When Venus passes directly between earth and the sun, we see the distant planet as a small dot gliding slowly across the face of the sun.
The next transit of Venus occurs 6 June, 2012. Observers in or near Tain will see the transit at sunrise : 04:19, transit ends 5:36. This will be the last transit of Venus to occur in your lifetime.
Tain & District Field Club will not be organising a special trip to view the transit – we want you to be aware and be prepared for 6th June. And to view safely!
Some will recognise Tain Royal Academy in these pictures and the good weather in 2004.
Here are some links regarding Venus and its transit across the sun:
Good one – lots of info and an iPhone or Android app to give GPS based timings
The technical astronomy article
Eclipse Glasses supplier
David McAllister produced this below as further background material. One has to keep in mind the importance in the history of science of observing Transits of Venus – and how rare they are.
The transit of Venus – 6th June 2012
All day on 4th Dec. 1639 William Horrocks the curate of Hoole, near Preston, watched the sun projected from his telescope into a darkened room. He records in his diary that at 3:15 p.m. he “beheld a most agreeable spectacle, a spot of unusual magnitude and of a perfectly circular shape, which had already fully entered upon the Sun’s disk on the left, so that the limbs of the Sun and Venus were precisely coincided. Not doubting that this was really the shadow of the planet, I immediately applied myself to observe it.” Horrocks had only until sunset at 3:50 to observe the transit but he and his friend William Crabtree 30 miles away are the first recorded observers of this phenomena.
It’s not often we get the chance to see something that occurs less than once in a lifetime. Since Galileo invented the telescope this astronomical event has only taken place seven times (1631, 1639, 1761, 1769, 1874, 1882 & 2004). On the 5th June at 11:09 p.m. the planet Venus will begin to pass directly between the Earth and the sun. For the next six hours until 5:36 a.m. its tiny disc will creep slowly across the face of the sun. Unfortunately for us most of the transit will take place before dawn, which should be at 4:19 a.m. that day.
Venus, the second planet in the solar system, orbits between the Earth and the sun but because the orbits of the two planets are inclined at 3.4° usually, as we pass, Venus lies above or below the sun. Transits of Venus (times when it passes directly between the sun and us) occur in pairs eight years apart at intervals of 121 and 105 years. After the current pair (8th June 2004 and 6th June 2012) there will not be another transit until 11th December 2117.
Timing of the position of the planet as seen from different places on earth can be used to give an accurate measurement of the distance from the earth to the sun (a measurement called the astronomical unit or AU). This in turn permits astronomers to measure accurately mush greater distances in the galaxy.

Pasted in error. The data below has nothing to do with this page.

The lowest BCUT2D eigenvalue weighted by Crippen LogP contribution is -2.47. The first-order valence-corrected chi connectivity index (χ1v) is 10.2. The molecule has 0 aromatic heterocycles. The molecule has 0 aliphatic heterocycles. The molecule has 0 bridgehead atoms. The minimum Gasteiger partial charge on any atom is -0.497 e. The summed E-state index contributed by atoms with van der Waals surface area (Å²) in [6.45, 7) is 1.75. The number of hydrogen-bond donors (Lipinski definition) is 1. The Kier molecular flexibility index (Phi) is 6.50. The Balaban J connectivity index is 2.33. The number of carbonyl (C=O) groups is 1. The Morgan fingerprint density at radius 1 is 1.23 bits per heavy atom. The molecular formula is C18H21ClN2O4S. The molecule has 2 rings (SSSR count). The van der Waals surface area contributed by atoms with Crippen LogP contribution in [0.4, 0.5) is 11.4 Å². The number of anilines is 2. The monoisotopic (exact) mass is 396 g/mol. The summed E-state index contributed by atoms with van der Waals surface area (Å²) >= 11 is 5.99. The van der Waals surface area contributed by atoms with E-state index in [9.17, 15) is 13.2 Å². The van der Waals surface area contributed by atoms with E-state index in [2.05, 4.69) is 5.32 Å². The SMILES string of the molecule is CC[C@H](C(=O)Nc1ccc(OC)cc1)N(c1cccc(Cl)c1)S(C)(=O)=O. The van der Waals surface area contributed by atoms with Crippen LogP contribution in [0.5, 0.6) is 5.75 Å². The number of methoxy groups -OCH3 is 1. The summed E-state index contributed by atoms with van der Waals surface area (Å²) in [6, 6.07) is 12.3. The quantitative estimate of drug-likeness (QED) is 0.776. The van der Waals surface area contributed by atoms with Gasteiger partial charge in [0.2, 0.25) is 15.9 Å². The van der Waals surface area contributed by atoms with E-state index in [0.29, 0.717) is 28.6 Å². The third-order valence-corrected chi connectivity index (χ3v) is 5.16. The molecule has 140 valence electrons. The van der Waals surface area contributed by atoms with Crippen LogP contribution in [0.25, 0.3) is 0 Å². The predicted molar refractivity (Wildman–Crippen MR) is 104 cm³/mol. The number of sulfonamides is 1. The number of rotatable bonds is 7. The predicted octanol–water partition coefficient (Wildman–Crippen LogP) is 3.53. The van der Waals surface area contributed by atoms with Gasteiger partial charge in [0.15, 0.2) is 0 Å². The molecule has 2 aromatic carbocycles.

After Horrock’s observations the idea that the timing of Venus’s position to calculate the astronomical unit originated with James Gregory, a mathematician and astronomer born near Aberdeen who became Professor of Mathematics in St.Andrews in 1668. Edmond Halley (of comet fame) developed Gregory’s work and persuaded the Royal Society in London of the merits of this method. Despite being observed from more than 120 different places the 1761 transit proved to be of little use. The knowledge of longitude and accuracy of timing were such that results were not good enough to improve on the measurements made 121 years earlier. 1769 however was much better with more accurate work being carried out by many expeditions including Captain Cooke’s to Tahiti. The final measurements should have given a much more accurate AU, but the timing was affected by the “black drop effect” where the edge of the planet appears to be drawn out into a drop shape as the Venus crosses the edge of the sun.
By the time of the 1874 and 1882 transits astronomical techniques had advanced enough to refine the measurements and the AU was calculated to with in a few percent of the value we can now determine by radar.
In 2004 the measurements were carried out with unprecedented accuracy using information from many observatories on earth and satellite data. Measurements of the light profile of the transit were also made to monitor the slight darkening of the sun. These have since been used to refine the techniques used to detect planets around other stars.
Before the 1882 transit William Harkness of the U.S.Naval Observatory, Washington wrote:
“We are now on the eve of the second transit of a pair, after which there will be no other till the twenty-first century of our era has dawned upon the earth, and the June flowers are blooming in 2004. When the last transit season occurred the intellectual world was awakening from the slumber of ages, and that wondrous scientific activity which has led to our present advanced knowledge was just beginning. What will be the state of science when the next transit season arrives God only knows. Not even our children’s children will live to take part in the astronomy of that day. As for ourselves, we have to do with the present…”
What would he have thought of a world where we can all submit our timing of the event using iPhone or Android apps (see www.transitofvenus.org). However once the 6th June has passed we also will be left to wonder “what will be the state of science when the next transit season arrives” in 105 years. “As for ourselves, we have to do with the present…”
You should never look directly at the sun using telescopes or binoculars. The retina can even be damaged by looking at the sun with the naked eye so proper eclipse glasses should be worn or a projected image used.
David McAllister, May 2012